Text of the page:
Hi Scott, So nice to hear from you!! I’d be glad to provide all the information I wrote down with my mother telling me where the houses were and who lived in them! I am retired and wintering in Mesa AZ, with all the information I need at our lake cabin in Minnesota!!! We go back around the middle of May. I made a map to show locations of the homes and businesses and the people involved. Your last name sure sounds familiar as one that I wrote down. I’ll stay in touch with you when we get back to the lake. Thanks for the inquiry and will be fun to relay the information. Bob

        • Scott H Helferty says:

          Hello Bob, Thanks for your very prompt reply. My grandfather Hugh was a partner with Eb Magoffin at their general store. Apparently Hugh sold his portion of the ownership to Eb around 1906, when my dad was born, and bought a livery stable. When Hugh died, Margaret had seen autos drive by/through Monango and no doubt felt her inheritance was not a business of the future. She lived in Valley City from 1911-28 and in Fargo from 1929-65 – these latter years as head of the English Department at Fargo Central High School. She lived her final years in Boise, Idaho, to be near my dad and mother. However, she would have preferred to live in Monago during the last chapter of her life. She remained in contact with a number of Monango friends, many of whom had moved elsewhere. Every January she would spend most of the month with friends in Pasadena, CA and would attend the North Dakota picnic, where she reconnected with old acquaintances, friends, and former students. And, I have retired in Salt Lake City – as I am a train traveler – and am able to take Amtrak from here for leisurely trips around the U.S. Over and out, Scott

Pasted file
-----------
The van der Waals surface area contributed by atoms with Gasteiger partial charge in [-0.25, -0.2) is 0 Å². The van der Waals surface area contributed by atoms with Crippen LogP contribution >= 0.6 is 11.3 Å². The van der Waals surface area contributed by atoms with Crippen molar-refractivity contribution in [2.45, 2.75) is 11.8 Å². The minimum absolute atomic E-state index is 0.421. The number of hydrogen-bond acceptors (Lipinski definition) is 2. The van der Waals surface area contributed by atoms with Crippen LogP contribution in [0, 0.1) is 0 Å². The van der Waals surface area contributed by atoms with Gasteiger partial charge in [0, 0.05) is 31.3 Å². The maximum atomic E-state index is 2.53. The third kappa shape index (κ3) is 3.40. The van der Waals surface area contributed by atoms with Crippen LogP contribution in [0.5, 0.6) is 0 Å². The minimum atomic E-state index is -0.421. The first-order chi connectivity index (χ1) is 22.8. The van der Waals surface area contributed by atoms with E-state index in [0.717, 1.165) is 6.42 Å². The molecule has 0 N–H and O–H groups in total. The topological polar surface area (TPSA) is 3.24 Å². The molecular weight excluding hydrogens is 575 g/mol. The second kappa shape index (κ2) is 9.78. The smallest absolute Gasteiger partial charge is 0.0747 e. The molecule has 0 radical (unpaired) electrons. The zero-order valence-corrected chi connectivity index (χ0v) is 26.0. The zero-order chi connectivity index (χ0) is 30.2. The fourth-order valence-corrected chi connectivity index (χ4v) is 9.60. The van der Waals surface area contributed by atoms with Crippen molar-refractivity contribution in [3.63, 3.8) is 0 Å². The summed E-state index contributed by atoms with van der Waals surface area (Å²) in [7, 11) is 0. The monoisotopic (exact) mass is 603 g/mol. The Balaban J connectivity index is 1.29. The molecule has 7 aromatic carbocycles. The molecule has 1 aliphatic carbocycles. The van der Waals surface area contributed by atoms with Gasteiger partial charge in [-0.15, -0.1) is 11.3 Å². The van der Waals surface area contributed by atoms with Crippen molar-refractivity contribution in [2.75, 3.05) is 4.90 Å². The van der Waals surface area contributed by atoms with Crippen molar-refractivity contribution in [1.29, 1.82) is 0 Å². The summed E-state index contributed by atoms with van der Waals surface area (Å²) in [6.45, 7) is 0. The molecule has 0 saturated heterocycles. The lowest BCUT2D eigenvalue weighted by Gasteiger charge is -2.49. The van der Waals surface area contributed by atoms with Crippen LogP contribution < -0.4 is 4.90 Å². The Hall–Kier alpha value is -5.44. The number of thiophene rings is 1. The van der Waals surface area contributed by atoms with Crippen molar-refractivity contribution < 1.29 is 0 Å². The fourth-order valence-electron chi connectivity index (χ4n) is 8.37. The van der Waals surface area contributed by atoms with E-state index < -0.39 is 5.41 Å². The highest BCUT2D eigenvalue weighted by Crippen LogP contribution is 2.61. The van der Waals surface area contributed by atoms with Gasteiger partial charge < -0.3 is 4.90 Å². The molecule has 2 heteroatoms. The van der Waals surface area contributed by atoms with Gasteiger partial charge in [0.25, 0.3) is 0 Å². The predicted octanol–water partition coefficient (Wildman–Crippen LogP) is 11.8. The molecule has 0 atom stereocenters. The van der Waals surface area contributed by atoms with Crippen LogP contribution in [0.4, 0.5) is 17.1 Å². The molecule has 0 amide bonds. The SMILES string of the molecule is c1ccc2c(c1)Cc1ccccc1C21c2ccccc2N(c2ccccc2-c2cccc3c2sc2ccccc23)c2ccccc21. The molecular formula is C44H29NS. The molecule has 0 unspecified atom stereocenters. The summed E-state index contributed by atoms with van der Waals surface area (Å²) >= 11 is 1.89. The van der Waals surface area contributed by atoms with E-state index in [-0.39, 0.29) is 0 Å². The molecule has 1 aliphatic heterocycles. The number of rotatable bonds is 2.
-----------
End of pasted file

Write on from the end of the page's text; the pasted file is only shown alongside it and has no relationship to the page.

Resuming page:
• Carol Lundemo says:

      I’m also very interested in the information regarding homes and lives in early Monago. I was just visiting my dad today (he is 95) and he said he remembered so many things about his life on the farm. It was 10 miles out from Monago, and he graduated Monago high school in 1937. He is part of the Olson family, siblings Harry, Ernie, Elsie and Lorraine.

  38. Richard C Greene says: